What literary devices are in the following quote from Romeo and Juliet?: "My only love sprung from my only hate! Too early seen unknown, and known too late! Prodigious birth of love it is."

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"My only love sprung from my only hate!" is an example of an exclamatory sentence. Shakespeare has written this sentence as an exclamatory sentence to indicate to the actor playing Juliet that her tone here should express an intense emotion—whether shock, deep frustration, or something else. In the same quotation, the repetition of the word "only" emphasizes how unfortunate Juliet thinks she is. She has "only" one love and "only" one hate, and so the fact that they are both linked seems highly unfortunate.

There is also repetition of the word "too" in the next part of the quotation. The repetition here again emphasizes Juliet's misfortune. She saw Romeo "too early," and found out about his family name "too late." There is also in this part of the quotation, and in the previous part of the quotation, syntactical parallelism. This is when the first half of a sentence mirrors the second half. For example, in the first sentence, we have "My only love" and "my only hate," and in the second sentence, we have "Too early seen," and "known too late." The syntactical parallelism here reflects how Juliet has to balance her love for Romeo against her supposed hatred of his family. One is tempered, or at least complicated, by the other.

The line, "Prodigious birth of love it is" is a metaphor. Her love for Romeo, of course, was not literally born, but this metaphor implies that her love for Romeo was natural, and also that her love for Romeo has given her a new life. The fact that the birth is described as "Prodigious," meaning unnatural or abnormal, is also an example of dramatic irony, which is when the audience knows something that one or more of the characters on stage do not.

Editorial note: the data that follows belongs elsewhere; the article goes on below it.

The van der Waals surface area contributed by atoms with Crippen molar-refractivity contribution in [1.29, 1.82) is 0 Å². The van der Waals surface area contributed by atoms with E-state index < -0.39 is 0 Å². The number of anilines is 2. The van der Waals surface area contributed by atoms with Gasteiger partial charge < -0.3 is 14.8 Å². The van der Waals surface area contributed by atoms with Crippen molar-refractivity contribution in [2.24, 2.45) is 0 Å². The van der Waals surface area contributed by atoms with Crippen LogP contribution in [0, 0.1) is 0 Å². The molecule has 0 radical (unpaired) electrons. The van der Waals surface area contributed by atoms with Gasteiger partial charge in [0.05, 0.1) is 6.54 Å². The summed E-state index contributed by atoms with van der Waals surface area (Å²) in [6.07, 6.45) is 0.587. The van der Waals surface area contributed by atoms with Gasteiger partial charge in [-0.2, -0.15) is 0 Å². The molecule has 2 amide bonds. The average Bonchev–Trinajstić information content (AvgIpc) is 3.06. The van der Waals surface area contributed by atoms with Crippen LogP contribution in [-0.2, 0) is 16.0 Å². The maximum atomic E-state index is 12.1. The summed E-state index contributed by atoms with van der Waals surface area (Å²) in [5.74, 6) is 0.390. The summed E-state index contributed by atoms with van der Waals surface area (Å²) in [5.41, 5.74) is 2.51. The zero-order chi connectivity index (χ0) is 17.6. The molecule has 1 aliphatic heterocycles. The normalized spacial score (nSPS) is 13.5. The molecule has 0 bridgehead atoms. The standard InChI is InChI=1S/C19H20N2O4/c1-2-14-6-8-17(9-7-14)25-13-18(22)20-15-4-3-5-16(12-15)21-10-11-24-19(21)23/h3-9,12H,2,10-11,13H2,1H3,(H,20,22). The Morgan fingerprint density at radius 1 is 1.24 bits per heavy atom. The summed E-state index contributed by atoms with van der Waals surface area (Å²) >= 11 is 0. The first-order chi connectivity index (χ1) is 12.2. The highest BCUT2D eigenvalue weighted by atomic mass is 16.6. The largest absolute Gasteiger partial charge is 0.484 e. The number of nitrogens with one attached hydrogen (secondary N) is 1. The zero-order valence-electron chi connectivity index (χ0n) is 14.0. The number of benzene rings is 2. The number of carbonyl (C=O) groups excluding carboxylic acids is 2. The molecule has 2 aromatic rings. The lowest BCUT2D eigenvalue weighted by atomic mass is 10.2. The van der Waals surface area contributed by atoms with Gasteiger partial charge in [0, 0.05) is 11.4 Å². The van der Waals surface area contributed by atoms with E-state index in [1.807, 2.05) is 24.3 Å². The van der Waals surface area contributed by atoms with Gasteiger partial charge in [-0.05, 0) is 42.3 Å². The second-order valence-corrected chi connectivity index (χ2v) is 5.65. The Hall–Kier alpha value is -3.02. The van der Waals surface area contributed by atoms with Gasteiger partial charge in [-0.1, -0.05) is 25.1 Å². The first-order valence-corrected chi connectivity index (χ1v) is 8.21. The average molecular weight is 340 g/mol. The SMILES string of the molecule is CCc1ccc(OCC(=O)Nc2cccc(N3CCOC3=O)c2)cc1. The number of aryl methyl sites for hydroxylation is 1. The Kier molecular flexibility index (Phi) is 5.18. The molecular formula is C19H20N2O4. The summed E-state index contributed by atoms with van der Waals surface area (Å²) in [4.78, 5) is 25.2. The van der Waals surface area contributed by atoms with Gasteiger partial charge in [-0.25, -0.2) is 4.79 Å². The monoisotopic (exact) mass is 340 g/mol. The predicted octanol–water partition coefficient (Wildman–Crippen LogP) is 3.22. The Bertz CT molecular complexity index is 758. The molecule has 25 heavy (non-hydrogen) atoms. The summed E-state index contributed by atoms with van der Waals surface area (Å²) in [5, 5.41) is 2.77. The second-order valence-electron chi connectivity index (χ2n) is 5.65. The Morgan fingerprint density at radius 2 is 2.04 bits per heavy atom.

The audience, in this instance, is already aware, from the prologue of the play, that Romeo and Juliet's love will end in death. Indeed it is described as "death-marked." Juliet is not aware of this, but her choice of language, to an audience that does know, is ironic. She speaks of a birth, which we know will end in death. The dramatic irony here also perhaps makes us, the audience, feel more sympathetic towards Juliet. She is deeply and hopelessly in love and has been given, as it were, a new life because of this love, but she is tragically unaware that this love, and this new life, will ultimately lead to her own death.

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Juliet essentially outlines a paradox: how can it be that her only love and her only hate are, in fact, contained within just one person? How can she both love and hate Romeo? This idea seems to contradict itself, and yet it is nevertheless true. The second part of her statement is what helps us to understand the paradox. Juliet did not realize when she saw Romeo that he was the son of her father's enemy, making him her enemy as well, and she found out about this fact too late, after she had already fallen in love with him. Thus, she saw him too early and knew his identity too late. It is, therefore, "prodigious"—wondrous and strange—to her that she should find herself to be in love with someone who ought to be her "loathed enemy."

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This section means that Juliet will only ever love Romeo, and that he is, unfortunately, a Montague, which means he's one of her family's sworn enemies. It also refers to the way she learns who he is after they fall in love.

As far as literary devices, there is repetition ("my only,") rhyme (hate/late), parallel structures (too early, too late), possible hyperbole (is this really her only love?) foreshadowing (this love does turn out to be "prodigious," in that it kills both of them), metaphor (the love is not born, and doesn't spring), and rhythm, to name the core devices.

Greg

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